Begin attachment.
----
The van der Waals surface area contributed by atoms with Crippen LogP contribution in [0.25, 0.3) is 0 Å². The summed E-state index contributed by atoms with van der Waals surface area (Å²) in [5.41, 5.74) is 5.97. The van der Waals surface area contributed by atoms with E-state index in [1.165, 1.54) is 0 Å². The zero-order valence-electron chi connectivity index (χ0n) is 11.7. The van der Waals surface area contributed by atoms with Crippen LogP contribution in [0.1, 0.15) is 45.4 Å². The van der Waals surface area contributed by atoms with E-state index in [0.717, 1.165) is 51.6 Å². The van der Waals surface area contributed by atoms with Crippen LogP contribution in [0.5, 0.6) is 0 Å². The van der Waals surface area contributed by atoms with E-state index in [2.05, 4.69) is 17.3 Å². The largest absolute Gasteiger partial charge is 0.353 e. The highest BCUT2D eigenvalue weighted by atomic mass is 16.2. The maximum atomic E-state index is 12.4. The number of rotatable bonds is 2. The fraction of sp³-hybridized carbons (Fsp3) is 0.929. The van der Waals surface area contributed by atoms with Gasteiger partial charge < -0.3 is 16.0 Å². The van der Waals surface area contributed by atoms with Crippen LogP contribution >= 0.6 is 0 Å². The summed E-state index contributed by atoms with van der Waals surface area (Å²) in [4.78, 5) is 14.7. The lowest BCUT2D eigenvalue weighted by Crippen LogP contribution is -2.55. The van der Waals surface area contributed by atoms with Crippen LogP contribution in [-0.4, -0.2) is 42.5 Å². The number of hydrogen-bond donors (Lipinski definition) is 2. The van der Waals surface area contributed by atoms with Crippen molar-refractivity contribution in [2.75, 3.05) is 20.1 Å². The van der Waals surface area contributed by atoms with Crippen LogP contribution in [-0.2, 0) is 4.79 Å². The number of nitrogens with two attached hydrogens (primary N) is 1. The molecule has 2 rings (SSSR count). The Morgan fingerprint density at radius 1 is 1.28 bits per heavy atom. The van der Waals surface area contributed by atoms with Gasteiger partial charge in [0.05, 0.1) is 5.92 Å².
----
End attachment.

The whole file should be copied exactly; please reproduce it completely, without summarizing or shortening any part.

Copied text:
The van der Waals surface area contributed by atoms with Crippen LogP contribution in [0.25, 0.3) is 0 Å². The summed E-state index contributed by atoms with van der Waals surface area (Å²) in [5.41, 5.74) is 5.97. The van der Waals surface area contributed by atoms with E-state index in [1.165, 1.54) is 0 Å². The zero-order valence-electron chi connectivity index (χ0n) is 11.7. The van der Waals surface area contributed by atoms with Crippen LogP contribution in [0.1, 0.15) is 45.4 Å². The van der Waals surface area contributed by atoms with E-state index in [0.717, 1.165) is 51.6 Å². The van der Waals surface area contributed by atoms with Crippen LogP contribution in [0.5, 0.6) is 0 Å². The van der Waals surface area contributed by atoms with E-state index in [2.05, 4.69) is 17.3 Å². The largest absolute Gasteiger partial charge is 0.353 e. The highest BCUT2D eigenvalue weighted by atomic mass is 16.2. The maximum atomic E-state index is 12.4. The number of rotatable bonds is 2. The fraction of sp³-hybridized carbons (Fsp3) is 0.929. The van der Waals surface area contributed by atoms with Gasteiger partial charge < -0.3 is 16.0 Å². The van der Waals surface area contributed by atoms with Crippen LogP contribution >= 0.6 is 0 Å². The summed E-state index contributed by atoms with van der Waals surface area (Å²) in [4.78, 5) is 14.7. The lowest BCUT2D eigenvalue weighted by Crippen LogP contribution is -2.55. The van der Waals surface area contributed by atoms with Crippen LogP contribution in [-0.4, -0.2) is 42.5 Å². The number of hydrogen-bond donors (Lipinski definition) is 2. The van der Waals surface area contributed by atoms with Crippen molar-refractivity contribution in [2.75, 3.05) is 20.1 Å². The van der Waals surface area contributed by atoms with Crippen LogP contribution in [-0.2, 0) is 4.79 Å². The number of nitrogens with two attached hydrogens (primary N) is 1. The molecule has 2 rings (SSSR count). The Morgan fingerprint density at radius 1 is 1.28 bits per heavy atom. The van der Waals surface area contributed by atoms with Gasteiger partial charge in [0.05, 0.1) is 5.92 Å².